The Wallkill River, a tributary of the Hudson, drains Lake Mohawk in Sparta, New Jersey, flowing from there generally northeasterly 88.3 miles (142.1 km) to Rondout Creek in New York, just downstream of Sturgeon Pool, near Rosendale, with the combined flows reaching the Hudson at Kingston.
Rondout Creek is a 63.3-mile-long (101.9 km) tributary of the Hudson River in Ulster and Sullivan counties, New York, United States. It rises on Rocky Mountain in the eastern Catskills, flows south into Rondout Reservoir, part of New York City's water supply network, then into the valley between the Catskills and the Shawangunk Ridge, where it goes over High Falls and finally out to the Hudson at Kingston, receiving along the way the Wallkill River.
New York State Route 17K (NY 17K) is an east–west state highway located within Orange County, New York, in the United States. It extends for 22.01 miles (35.42 km) from an intersection with NY 17 east of Bloomingburg to a junction with U.S. Route 9W (US 9W) midway across the city of Newburgh. The western terminus was where NY 17K originally connected to its parent route, NY 17; it now meets NY 17 a short distance to the east at an interchange with the Quickway. In Newburgh, NY 17K becomes Broadway and serves as the city's primary east–west street. The road can be divided into a half west of Montgomery, where it runs through relatively undeveloped land, and an eastern half where it closely parallels Interstate 84 (I-84) and serves much more populated areas.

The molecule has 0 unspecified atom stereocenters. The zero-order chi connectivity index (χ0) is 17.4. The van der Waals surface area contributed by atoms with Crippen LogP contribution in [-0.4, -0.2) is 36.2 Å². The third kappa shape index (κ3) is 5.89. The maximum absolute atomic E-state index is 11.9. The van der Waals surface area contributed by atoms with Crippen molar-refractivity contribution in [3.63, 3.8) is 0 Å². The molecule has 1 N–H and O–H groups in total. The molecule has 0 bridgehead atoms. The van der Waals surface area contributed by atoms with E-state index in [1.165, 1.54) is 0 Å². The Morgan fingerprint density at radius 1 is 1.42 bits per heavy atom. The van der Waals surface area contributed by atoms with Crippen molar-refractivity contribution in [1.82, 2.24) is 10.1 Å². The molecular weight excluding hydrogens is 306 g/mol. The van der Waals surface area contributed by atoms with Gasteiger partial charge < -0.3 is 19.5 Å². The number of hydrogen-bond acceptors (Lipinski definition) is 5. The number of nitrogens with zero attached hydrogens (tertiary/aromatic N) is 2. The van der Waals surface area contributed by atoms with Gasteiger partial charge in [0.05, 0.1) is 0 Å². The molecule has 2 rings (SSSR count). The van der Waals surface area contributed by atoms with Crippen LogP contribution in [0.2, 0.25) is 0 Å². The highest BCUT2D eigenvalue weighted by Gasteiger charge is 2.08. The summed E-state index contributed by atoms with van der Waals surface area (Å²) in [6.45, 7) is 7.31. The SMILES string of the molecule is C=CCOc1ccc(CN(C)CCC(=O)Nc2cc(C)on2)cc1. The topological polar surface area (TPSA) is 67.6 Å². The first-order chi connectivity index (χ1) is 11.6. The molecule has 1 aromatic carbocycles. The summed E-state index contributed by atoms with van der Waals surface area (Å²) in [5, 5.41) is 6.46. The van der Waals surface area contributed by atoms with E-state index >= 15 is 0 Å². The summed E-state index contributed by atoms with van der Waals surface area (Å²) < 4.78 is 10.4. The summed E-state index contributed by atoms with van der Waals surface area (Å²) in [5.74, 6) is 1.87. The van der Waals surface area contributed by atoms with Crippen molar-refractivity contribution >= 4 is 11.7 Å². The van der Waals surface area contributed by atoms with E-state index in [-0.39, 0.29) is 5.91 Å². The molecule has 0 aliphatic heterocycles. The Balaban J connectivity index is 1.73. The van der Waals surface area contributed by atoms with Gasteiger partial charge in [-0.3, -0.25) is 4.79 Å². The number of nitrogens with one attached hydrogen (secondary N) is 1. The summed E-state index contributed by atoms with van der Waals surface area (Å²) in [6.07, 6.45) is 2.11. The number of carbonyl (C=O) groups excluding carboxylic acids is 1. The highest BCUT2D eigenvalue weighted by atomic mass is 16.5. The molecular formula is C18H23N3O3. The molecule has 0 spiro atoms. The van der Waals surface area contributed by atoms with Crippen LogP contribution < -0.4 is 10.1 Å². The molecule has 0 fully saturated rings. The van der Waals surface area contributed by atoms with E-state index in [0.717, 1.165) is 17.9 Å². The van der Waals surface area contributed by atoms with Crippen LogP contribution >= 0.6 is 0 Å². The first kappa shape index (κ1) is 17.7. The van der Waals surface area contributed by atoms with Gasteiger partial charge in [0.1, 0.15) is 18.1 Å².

New York State Route 52 (NY 52) is a 108.72-mile-long (174.97 km) state highway in the southeastern part of the state. It generally runs from west to east through five counties, beginning at the Pennsylvania state line in the Delaware River near Narrowsburg, crossing the Hudson River on the Newburgh–Beacon Bridge, and ending in Carmel. NY 52 and NY 55, both major east–west routes of the Mid-Hudson Region, run parallel to each other, intersecting in downtown Liberty.